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by judy fraser on February 24, 2021

"My name is Jean. I am a Registered Nurse of 17 years and an Endorsed Midwife. I have always found pregnancy and childbirth fascinating and if I achieved nothing else in my lifetime, it was to become a mother myself. Becoming a midwife and a mother was my passion. I find such joy in being able to provide education, comfort and reassurance to women and their families during their pregnancy, birth and post-natal journey."

Tell us your quick back story:

"My name is Jean. I am a Registered Nurse of 17 years & an Endorsed Midwife. I was born & bred in Brisbane, QLD and lived in our family home – a big old’ Queenslander, until the age of 26 when I met my now husband & moved out of home for the very first time to go on a working holiday in London, where we lived for three years.

I have a family of five – my husband, Richard, my six-year-old daughter, Macy, my four-year-old son, Ari, and our six-month-old golden Labrador puppy, Daisy. I also came from a family of five – Mum Linda, Dad Rodney and my two older brothers Grant and Sean.

I graduated as a Registered Nurse in 2004 and did my grad year at the RBWH in Oncology, Haematology, Bone Marrow Transplant. I worked in Oncology for 1 ½ years before deciding I needed a change. I then trained to become a Cardiac Cath Lab nurse which I really enjoyed & continued until I returned from London & decided I wanted to study a Graduate Diploma of Midwifery to become a Registered Midwife. I have always found pregnancy & childbirth fascinating & if I achieved nothing else in my lifetime, it was to become a mother myself. Becoming a midwife & a mother was my passion. I find such joy in being able to provide education, comfort & reassurance to women & their families during their pregnancy, birth & post-natal journey. The definition of midwife is “to be with woman”."

Describe briefly what you thought motherhood would be like before you became a mother!

"I can honestly say I did not think too much about what it would be like to become a mother. My main thoughts surrounded having endless cuddles with this cute tiny human that I had somehow magically created & grew inside of me & nourish them with this liquid gold my breasts would create. Although this was a real expectation, it certainly was not reality."


Did you have any ‘lightbulb moments’ about your sense of self after you became a mother?

"Without a doubt, I completely lost my sense of self after becoming a mother. Not only did my body no longer belong to me, but my mind also did not. I am an anxious person by nature – it runs in the family. I remember friends telling me that having a baby can either chill you out or make your anxiety worse. It did the later for me. Suddenly, I had this tiny human that I had to keep alive & I worried about anything & everything that I could – will she stop breathing in her sleep, have I fed her enough, have I missed her sleeping ques, will she become unwell because walked past a person on the street smoking a cigarette. The list was endless & oh so exhausting. Of course, none of these things happened & she is a completely healthy, well 6-year-old & there was all that worry for nothing. But at the time it felt justifiable & to be honest, something I felt I had no control over.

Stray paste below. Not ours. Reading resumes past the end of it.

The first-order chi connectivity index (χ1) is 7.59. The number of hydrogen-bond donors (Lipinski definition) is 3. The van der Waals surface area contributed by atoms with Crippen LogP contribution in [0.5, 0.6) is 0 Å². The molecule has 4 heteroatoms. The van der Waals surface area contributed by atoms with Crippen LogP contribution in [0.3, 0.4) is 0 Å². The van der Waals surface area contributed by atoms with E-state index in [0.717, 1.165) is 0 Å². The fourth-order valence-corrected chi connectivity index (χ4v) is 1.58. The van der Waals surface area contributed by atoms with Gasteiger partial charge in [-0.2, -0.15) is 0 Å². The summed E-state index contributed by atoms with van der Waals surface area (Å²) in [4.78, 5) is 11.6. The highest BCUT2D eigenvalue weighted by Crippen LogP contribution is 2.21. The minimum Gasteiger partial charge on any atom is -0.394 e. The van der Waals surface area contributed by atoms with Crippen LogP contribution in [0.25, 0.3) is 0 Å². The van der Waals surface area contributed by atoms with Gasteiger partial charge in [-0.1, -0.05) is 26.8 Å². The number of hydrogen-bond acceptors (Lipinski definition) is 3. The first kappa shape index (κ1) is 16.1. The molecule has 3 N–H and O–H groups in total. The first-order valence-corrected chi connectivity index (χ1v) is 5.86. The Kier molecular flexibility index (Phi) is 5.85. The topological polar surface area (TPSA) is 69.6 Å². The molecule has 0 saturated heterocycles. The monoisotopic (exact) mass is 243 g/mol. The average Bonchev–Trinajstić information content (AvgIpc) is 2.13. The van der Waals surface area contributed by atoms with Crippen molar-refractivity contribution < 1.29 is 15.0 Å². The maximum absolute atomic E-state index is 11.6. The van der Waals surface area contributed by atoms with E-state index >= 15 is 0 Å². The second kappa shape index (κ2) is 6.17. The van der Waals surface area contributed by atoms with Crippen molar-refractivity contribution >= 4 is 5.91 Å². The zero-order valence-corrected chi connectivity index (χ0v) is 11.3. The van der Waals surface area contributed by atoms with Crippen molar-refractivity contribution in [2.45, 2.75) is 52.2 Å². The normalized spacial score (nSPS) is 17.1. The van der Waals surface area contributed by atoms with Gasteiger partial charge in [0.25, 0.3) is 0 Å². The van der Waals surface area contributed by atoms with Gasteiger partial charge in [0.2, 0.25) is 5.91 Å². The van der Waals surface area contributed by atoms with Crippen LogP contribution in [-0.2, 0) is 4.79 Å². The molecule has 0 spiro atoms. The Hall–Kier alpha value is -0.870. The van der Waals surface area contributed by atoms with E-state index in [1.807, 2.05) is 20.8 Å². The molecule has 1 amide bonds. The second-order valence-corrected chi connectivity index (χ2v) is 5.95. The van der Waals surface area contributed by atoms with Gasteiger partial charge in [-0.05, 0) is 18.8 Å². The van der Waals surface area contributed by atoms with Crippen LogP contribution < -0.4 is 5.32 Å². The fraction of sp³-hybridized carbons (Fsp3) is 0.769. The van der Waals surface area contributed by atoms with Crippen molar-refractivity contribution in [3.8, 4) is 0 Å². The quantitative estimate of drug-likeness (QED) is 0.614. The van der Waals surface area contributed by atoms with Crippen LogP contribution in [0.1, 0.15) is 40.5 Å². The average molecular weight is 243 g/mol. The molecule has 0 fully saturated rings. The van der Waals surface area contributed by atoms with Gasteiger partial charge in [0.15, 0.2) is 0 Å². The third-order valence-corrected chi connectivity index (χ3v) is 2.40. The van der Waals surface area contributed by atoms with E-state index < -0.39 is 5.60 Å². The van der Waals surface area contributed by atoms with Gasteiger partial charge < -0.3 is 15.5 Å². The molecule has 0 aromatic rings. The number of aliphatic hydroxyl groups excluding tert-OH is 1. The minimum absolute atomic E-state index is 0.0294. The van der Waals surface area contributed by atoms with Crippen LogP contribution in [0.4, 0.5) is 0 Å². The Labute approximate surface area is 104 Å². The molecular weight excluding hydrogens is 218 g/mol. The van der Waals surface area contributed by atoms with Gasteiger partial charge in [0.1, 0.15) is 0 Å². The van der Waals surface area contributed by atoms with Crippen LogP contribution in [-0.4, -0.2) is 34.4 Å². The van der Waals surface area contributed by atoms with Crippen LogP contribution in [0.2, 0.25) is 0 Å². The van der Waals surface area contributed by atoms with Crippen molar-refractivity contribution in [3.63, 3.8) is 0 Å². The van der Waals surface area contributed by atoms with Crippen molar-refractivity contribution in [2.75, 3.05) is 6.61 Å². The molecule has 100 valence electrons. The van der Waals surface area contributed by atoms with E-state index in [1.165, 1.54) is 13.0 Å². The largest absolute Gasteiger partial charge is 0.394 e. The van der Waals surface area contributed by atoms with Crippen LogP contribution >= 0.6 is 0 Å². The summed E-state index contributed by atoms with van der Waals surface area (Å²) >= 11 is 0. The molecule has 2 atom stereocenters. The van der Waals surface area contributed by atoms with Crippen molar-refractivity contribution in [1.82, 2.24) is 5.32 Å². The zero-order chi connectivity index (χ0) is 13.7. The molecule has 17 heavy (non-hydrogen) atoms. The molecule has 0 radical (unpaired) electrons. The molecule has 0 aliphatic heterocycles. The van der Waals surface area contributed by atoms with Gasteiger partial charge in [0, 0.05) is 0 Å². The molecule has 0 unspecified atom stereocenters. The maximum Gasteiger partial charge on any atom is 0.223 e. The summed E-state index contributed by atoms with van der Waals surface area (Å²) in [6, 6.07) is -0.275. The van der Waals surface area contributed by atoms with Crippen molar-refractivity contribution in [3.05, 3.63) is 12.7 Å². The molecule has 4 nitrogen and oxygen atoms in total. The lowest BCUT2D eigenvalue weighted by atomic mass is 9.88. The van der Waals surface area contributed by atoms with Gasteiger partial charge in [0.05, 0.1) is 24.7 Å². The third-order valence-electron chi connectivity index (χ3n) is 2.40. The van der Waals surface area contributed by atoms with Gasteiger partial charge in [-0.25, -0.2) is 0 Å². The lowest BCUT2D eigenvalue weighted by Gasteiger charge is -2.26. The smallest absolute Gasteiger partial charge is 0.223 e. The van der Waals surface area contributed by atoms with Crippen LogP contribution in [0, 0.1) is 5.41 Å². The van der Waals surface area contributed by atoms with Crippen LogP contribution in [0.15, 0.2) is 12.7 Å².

I was 30 years old when I had my first baby, Macy. Our first ever pregnancy (5 months before we conceived Macy) ended in miscarriage. With this in mind, we decided we would try to have a second baby relatively soon after Macy was born. We always wanted our kids to be close in age in the hope that they would consequently be close in the relationships they formed with one another. The plan was to have 3 kids as Rich & both have 2 siblings each also. We also wondered if we would have anymore miscarriages, so we decided to crack on. We nailed it first go & when Macy was 8 months old, we conceived our son, Ari. I was convinced we were having another girl so when little Ari came along, I could not believe it!

It was hard having 2 kids 17 months apart. My daughter was very slow to move & wasn’t even crawling by the time Ari had arrived – I had 2 babies essentially. Ari & I had terrible feeding issues & as a result, sleeping issues. He would feed hourly around the clock & did so for the first 4 months of his life. I knew the solution would be to feed him a bottle, but the little blighter refused to take ANY kind of bottle or ANY kind of formula or expressed breast milk (& trust me, I tried every single type of bottle & teat on the market at the time). This complete lack of sleep & exhaustion led me down the slippery path into post-natal depression."

Did you find those beginning days of Motherhood easy because of your experience as a Midwife?